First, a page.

Internet Hate-Speech Ban Called 'Chilling'
WASHINGTON--As European leaders move to ban Internet hate speech and seek support from the United States, civil liberties groups charge that the proposal would violate free-speech rights.
The Council of Europe--not to be confused with the European Union--comprises 44 European countries, plus a handful of non-European nations. Canada, Japan, Mexico, South Africa, and the United States have observer status only, but their comments are sought.
The council recently voted to outlaw "acts of a racist and xenophobic
nature conducted through computer systems."
The non-European members are being asked to endorse the hate-speech provision at a meeting in late January.
The Justice Department has indicated it will not support the broader restrictions because of concern that it is incompatible with First Amendment rights to free speech.
The agreement defines racist and xenophobic material as "written material, images or other representations of ideas or theories advocating, promoting or inciting hatred, discrimination or violence against individuals or groups, based on race, color, descent, or national or ethnic origin, or religion."
"It's a terrifying prospect," says James Gattuso, a research fellow for
The protocol is subject to interpretation, he notes. "If you have a cartoon criticizing French foreign policy, would the French government have recourse?" he asks. "I don't see anything that would exclude that."
But either ban is drastically contrary to the U.S. practice of protecting even hate speech. For example, an antiabortion group ran a Web site called the Nuremberg Files, which listed doctors who performed abortions. As antiabortion activists killed these doctors, they were crossed out on the Web site. Critics said the Web site incited violence, and a lower court agreed; but upon appeal the Web site was declared to be protected by the First Amendment. Under the Council of Europe protocol, the Web site would be illegal, Andrews says.
"At the very extreme, historians or journalists writing about these people or [about] Holocaust denials would be prohibited," says Andrews.
The Council of Europe's original Convention on Cybercrime in 2001 also
contained a hate-speech measure, but it was dropped at the last minute to gain
support from the United States, which
Nations have been slow to ratify the treaty, says Barry Steinhardt,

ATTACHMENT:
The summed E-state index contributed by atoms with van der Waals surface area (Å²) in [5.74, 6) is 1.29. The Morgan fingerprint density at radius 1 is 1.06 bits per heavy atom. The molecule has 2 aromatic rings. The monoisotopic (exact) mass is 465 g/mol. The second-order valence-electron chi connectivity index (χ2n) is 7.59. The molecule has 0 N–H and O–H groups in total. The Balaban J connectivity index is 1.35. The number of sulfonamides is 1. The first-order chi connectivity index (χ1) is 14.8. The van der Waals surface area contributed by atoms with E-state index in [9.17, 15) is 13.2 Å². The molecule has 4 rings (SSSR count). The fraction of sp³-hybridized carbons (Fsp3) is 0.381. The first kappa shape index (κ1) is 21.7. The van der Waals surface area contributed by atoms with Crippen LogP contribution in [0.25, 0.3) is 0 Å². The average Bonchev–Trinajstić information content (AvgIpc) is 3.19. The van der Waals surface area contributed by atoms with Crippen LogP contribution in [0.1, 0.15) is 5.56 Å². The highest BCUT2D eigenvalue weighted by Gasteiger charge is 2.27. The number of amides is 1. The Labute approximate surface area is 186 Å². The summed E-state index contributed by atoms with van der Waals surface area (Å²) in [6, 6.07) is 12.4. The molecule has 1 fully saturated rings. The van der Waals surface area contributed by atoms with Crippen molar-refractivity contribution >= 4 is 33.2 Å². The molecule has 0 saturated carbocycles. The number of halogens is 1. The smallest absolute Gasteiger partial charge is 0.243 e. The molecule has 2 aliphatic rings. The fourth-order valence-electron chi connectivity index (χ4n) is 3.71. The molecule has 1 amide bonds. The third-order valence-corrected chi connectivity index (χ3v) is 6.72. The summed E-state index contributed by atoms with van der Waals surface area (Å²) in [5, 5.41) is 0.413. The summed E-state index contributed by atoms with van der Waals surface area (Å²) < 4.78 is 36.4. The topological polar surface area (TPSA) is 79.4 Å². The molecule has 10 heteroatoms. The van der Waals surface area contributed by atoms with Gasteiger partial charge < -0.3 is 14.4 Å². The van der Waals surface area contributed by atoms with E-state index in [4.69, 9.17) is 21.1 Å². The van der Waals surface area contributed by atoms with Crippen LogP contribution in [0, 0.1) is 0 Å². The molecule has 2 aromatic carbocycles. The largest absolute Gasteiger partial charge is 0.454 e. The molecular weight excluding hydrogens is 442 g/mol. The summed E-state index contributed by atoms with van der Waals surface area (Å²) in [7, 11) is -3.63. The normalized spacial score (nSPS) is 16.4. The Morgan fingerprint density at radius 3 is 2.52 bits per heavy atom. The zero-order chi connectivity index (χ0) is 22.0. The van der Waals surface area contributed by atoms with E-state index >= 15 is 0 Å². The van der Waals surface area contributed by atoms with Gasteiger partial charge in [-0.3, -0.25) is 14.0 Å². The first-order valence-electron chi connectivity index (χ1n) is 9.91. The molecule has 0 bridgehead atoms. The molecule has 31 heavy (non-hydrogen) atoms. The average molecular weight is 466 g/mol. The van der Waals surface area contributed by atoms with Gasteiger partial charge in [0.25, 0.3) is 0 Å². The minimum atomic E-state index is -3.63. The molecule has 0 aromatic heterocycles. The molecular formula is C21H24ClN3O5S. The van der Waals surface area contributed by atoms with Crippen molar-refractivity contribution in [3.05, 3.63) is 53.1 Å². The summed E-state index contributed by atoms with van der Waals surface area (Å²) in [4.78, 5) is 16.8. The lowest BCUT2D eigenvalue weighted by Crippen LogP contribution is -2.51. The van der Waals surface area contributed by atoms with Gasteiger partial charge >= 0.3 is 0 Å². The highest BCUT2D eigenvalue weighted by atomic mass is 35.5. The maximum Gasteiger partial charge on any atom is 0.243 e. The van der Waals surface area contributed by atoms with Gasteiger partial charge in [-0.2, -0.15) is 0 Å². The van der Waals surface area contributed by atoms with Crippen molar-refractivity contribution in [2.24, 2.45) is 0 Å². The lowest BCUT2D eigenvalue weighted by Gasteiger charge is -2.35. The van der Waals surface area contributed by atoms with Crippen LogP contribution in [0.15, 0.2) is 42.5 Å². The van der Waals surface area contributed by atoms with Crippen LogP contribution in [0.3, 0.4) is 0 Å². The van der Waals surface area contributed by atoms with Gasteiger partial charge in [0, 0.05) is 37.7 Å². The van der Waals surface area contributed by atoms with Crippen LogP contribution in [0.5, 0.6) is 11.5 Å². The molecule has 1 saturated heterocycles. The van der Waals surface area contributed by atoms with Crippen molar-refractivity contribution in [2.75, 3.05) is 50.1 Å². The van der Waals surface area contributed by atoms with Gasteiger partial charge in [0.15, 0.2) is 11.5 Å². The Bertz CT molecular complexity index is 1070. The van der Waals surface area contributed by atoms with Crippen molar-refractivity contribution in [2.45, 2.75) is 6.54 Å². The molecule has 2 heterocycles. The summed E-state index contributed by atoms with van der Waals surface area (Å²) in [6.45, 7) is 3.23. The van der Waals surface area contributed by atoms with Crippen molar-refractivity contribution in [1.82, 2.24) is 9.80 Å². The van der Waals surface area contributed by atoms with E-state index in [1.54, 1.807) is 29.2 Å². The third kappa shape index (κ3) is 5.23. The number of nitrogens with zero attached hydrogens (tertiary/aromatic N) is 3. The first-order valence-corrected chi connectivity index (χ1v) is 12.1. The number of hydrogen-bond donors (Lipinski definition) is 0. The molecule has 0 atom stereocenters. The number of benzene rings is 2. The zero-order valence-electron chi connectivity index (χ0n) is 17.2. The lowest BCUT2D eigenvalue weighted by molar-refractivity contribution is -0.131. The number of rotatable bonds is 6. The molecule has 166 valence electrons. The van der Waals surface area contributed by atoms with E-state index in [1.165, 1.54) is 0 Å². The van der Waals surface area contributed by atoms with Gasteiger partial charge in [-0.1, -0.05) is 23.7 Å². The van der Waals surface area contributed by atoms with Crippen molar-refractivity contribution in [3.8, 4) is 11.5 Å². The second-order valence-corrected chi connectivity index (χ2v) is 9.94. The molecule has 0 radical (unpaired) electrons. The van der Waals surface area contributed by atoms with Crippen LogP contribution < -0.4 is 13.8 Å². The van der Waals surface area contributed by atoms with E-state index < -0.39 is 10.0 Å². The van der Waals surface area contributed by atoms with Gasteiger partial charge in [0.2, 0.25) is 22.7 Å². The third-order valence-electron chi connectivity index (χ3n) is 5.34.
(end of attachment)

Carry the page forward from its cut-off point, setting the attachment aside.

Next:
director of technology and liberty programs for the
Ratification in the U.S. requires action by the Senate, which has not happened.
While few countries have taken action, civil liberties groups say the protocol has a chilling effect and are tracking the Council of Europe's actions.
"The U.S. has always maintained that they won't sign on to this protocol, and it would be very shocking if they did so in the end," EPIC's Andrews says.
If European countries find unacceptable material on an American-based
Web site, they cannot expect American courts to block access to the material
because it would be protected here by the First Amendment, says Paula Bruening,
staff counsel for the
"As disturbing as this kind of speech is, it is protected by the First Amendment," Bruening says. "Our vision of the Internet is a free exchange of ideas, but Europe takes a different approach. What we're seeing here is a cultural clash."
The treaty says Internet service providers would not be held responsible for simply hosting a Web site or chat room containing hate speech.
However, if the Council of Europe member countries adopt laws that make it a crime to distribute such material to the public through e-mail or Web sites, this may negatively impact privacy and Internet use by Americans, say some civil liberties groups.
The proposals would require governments to take invasive measures to prosecute individuals, says the ACLU's Steinhardt. He says the United States would have to cooperate in such a case.
American Internet service providers could potentially be forced to shut down their interactive components because people may engage in speech that is offensive in Europe, says Steinhardt.
Some members of the European parliament called for an "unlawful hosting" provision that would have increased the liability of U.S. companies, says Sarah Deutsch, vice president and associate general counsel for Verizon Communications.
The Council of Europe rejected that proposal as problematic, but ISPs are still concerned because Internet jurisdiction is largely unsettled, Deutsch says.
When French organizations brought Yahoo to court for allowing
Nazi-oriented auction items on its Web site, a French court said Yahoo was
liable, but did not enforce the judgment. A
Some U.S.-based Web sites have chosen to
But a Yahoo executive could be arrested when traveling in France because that judgment still stands, says Deutsch. "Some countries hold you liable because citizens can access your Web site," says Deutsch. "Countries need to adopt a common set of principles."